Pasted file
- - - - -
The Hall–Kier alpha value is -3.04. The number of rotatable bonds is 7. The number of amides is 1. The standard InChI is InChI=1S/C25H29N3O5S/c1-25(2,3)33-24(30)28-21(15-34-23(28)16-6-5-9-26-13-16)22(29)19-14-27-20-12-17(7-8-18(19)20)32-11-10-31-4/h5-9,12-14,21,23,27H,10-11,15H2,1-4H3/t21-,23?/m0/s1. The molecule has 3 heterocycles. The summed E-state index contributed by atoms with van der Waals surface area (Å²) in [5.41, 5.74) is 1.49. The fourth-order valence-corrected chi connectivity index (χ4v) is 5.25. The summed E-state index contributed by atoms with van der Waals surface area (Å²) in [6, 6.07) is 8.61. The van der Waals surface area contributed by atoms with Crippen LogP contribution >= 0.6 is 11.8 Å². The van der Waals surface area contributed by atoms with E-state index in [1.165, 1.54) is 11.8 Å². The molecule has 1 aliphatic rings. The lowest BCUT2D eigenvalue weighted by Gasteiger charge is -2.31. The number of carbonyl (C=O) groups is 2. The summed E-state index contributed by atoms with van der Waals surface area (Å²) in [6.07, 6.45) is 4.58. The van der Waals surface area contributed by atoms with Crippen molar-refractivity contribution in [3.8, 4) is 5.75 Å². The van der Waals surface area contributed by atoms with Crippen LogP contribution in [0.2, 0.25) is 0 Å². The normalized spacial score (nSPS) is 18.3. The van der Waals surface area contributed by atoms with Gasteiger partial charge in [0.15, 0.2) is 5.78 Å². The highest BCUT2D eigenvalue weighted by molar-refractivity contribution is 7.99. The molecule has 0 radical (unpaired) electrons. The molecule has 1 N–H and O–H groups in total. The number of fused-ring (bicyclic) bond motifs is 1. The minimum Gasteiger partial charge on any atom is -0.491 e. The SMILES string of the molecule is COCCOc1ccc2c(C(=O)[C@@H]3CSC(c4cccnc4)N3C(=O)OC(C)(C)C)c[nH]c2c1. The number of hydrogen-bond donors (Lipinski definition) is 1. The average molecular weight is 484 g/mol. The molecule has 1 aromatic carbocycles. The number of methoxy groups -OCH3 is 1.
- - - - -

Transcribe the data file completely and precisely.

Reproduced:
The Hall–Kier alpha value is -3.04. The number of rotatable bonds is 7. The number of amides is 1. The standard InChI is InChI=1S/C25H29N3O5S/c1-25(2,3)33-24(30)28-21(15-34-23(28)16-6-5-9-26-13-16)22(29)19-14-27-20-12-17(7-8-18(19)20)32-11-10-31-4/h5-9,12-14,21,23,27H,10-11,15H2,1-4H3/t21-,23?/m0/s1. The molecule has 3 heterocycles. The summed E-state index contributed by atoms with van der Waals surface area (Å²) in [5.41, 5.74) is 1.49. The fourth-order valence-corrected chi connectivity index (χ4v) is 5.25. The summed E-state index contributed by atoms with van der Waals surface area (Å²) in [6, 6.07) is 8.61. The van der Waals surface area contributed by atoms with Crippen LogP contribution >= 0.6 is 11.8 Å². The van der Waals surface area contributed by atoms with E-state index in [1.165, 1.54) is 11.8 Å². The molecule has 1 aliphatic rings. The lowest BCUT2D eigenvalue weighted by Gasteiger charge is -2.31. The number of carbonyl (C=O) groups is 2. The summed E-state index contributed by atoms with van der Waals surface area (Å²) in [6.07, 6.45) is 4.58. The van der Waals surface area contributed by atoms with Crippen molar-refractivity contribution in [3.8, 4) is 5.75 Å². The van der Waals surface area contributed by atoms with Crippen LogP contribution in [0.2, 0.25) is 0 Å². The normalized spacial score (nSPS) is 18.3. The van der Waals surface area contributed by atoms with Gasteiger partial charge in [0.15, 0.2) is 5.78 Å². The highest BCUT2D eigenvalue weighted by molar-refractivity contribution is 7.99. The molecule has 0 radical (unpaired) electrons. The molecule has 1 N–H and O–H groups in total. The number of fused-ring (bicyclic) bond motifs is 1. The minimum Gasteiger partial charge on any atom is -0.491 e. The SMILES string of the molecule is COCCOc1ccc2c(C(=O)[C@@H]3CSC(c4cccnc4)N3C(=O)OC(C)(C)C)c[nH]c2c1. The number of hydrogen-bond donors (Lipinski definition) is 1. The average molecular weight is 484 g/mol. The molecule has 1 aromatic carbocycles. The number of methoxy groups -OCH3 is 1.